Even if you aren’t in debt, a low credit score may be another indicator that you should hit the brakes. Assess why your score is low and decide whether to master managing the cards you already have before taking out a new one.

EXPERT: Ryan Tronier- Slick Deals

“Financial signals like low credit scores, pre-existing debt or lack of steady income are all signs that you should wait to apply for a credit card.”

Purchasing a home

When purchasing a new home, one of the worst things you can do is take out a new credit card. Hard inquiries on your credit are a red flag to lenders; it could appear as though you’re in financial trouble or unable to manage your money. To reduce the chances of lenders denying your application, steer clear of new credit until after you’ve closed.

Applying for new credit

Similar to taking out a mortgage, if you’re in the process of applying for new credit like a car loan or personal loan, it’s not a good time for a new credit card.

As Gonzalez advises, “You should definitely avoid applying for a credit card if you plan on getting a large loan, or if you’ve already applied for another source of credit.”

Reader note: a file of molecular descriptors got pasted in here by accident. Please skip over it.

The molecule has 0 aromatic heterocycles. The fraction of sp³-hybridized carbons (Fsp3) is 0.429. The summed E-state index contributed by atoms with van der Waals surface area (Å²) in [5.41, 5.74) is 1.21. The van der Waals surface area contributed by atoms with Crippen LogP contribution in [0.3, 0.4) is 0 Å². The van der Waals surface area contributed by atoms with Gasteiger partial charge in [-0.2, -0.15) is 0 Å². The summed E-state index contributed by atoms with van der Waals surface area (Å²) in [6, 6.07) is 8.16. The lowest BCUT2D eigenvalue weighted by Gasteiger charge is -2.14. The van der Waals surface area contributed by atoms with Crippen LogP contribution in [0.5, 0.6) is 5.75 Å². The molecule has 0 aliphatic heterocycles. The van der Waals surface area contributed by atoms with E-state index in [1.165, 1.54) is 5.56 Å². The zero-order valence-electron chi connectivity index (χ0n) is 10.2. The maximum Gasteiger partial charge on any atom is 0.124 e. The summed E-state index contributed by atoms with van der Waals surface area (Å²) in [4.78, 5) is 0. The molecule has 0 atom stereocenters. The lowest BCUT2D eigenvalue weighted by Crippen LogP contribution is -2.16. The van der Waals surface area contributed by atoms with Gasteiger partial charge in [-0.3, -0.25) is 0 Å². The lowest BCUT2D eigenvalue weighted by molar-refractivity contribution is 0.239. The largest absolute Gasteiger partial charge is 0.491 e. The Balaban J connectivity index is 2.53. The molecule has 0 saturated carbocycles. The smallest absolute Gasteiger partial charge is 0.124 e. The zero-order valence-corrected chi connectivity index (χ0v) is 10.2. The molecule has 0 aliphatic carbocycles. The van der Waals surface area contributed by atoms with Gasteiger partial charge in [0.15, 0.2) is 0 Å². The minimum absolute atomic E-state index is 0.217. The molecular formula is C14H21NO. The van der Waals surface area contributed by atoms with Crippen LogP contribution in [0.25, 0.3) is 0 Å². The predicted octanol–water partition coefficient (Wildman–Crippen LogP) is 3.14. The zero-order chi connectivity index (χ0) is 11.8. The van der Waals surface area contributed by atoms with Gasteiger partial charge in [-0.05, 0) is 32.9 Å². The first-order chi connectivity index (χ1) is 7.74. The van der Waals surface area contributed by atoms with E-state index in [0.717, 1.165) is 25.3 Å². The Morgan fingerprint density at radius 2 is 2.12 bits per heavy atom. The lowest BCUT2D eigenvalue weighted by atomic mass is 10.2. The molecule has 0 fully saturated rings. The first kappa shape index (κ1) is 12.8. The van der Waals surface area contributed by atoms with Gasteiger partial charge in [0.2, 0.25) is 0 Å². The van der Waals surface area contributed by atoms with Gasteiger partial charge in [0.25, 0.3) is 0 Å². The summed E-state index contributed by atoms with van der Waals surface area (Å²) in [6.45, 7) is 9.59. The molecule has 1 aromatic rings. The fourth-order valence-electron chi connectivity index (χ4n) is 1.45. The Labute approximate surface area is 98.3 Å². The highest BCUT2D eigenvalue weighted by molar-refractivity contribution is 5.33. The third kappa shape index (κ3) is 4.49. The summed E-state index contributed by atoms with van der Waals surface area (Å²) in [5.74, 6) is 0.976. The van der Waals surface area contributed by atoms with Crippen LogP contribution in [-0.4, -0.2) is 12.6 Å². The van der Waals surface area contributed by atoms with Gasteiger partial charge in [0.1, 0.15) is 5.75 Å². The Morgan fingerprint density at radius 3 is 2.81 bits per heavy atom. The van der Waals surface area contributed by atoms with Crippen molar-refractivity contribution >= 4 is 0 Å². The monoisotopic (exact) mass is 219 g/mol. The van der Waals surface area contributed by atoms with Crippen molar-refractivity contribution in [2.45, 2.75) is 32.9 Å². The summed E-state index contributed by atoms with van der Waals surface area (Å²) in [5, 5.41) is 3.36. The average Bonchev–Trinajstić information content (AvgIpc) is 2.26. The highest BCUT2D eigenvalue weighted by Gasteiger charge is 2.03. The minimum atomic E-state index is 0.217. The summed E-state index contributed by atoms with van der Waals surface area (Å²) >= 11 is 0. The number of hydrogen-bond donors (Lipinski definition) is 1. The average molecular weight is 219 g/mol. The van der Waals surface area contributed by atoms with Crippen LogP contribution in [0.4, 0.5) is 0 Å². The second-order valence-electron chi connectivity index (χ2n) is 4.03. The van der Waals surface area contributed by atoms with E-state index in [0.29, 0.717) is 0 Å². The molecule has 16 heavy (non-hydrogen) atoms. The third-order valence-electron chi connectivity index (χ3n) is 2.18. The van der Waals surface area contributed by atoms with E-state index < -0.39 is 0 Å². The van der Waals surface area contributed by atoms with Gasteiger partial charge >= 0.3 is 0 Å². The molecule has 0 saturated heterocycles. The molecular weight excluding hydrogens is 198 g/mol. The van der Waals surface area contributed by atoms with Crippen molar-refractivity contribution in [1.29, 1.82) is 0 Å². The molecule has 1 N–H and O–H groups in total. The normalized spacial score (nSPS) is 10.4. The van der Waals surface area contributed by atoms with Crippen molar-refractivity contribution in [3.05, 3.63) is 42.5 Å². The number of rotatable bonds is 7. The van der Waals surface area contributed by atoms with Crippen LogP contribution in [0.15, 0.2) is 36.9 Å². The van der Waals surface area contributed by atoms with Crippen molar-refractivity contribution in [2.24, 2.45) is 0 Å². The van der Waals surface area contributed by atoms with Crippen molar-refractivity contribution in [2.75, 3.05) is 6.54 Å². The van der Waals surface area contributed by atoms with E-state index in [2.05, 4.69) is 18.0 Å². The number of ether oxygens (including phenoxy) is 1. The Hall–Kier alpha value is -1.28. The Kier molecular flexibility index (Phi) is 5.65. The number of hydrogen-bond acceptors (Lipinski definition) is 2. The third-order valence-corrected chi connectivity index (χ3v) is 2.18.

Poor spending habits

Everyone has different spending habits––some people are more frugal than others. Impulse spenders find it hard to scale back and often buy their way into debt. If this sounds like you, credit cards shouldn’t be a top priority. The alternative is to get a card with a low limit to help control spending.

Jesse Mecham from You Need a Budget expands on this saying,

EXPERT: Jesse Mecham- You Need a Budget

“Simply put, if you don’t have control over your spending, you aren’t ready. Learn to budget—learn to make good financial decisions with the money you have. Learn to pay your bills on time and save for larger, less frequent expenses. If you’re using a credit card to make purchases that you don’t have the cash already available for, it’s time to put the credit card down and go back to the budget.”

Struggle to pay on time

While you may not overspend, late payments are a credit score killer, too. Your payment history is a major part of your credit score, so you want it to be as close to perfect as it can get.

As LoCastro explains, “If you’re often late on your monthly payments, like rent, utilities or a cell phone bill, you may not be ready for a credit card. Once a new credit line is established, it’s very important to make all payments on time, as your history of making timely payments is the biggest factor in your credit score. Payment history makes up more than a third of your score, so you should hold off on applying for a credit card until you are consistently paying your existing bills on time.”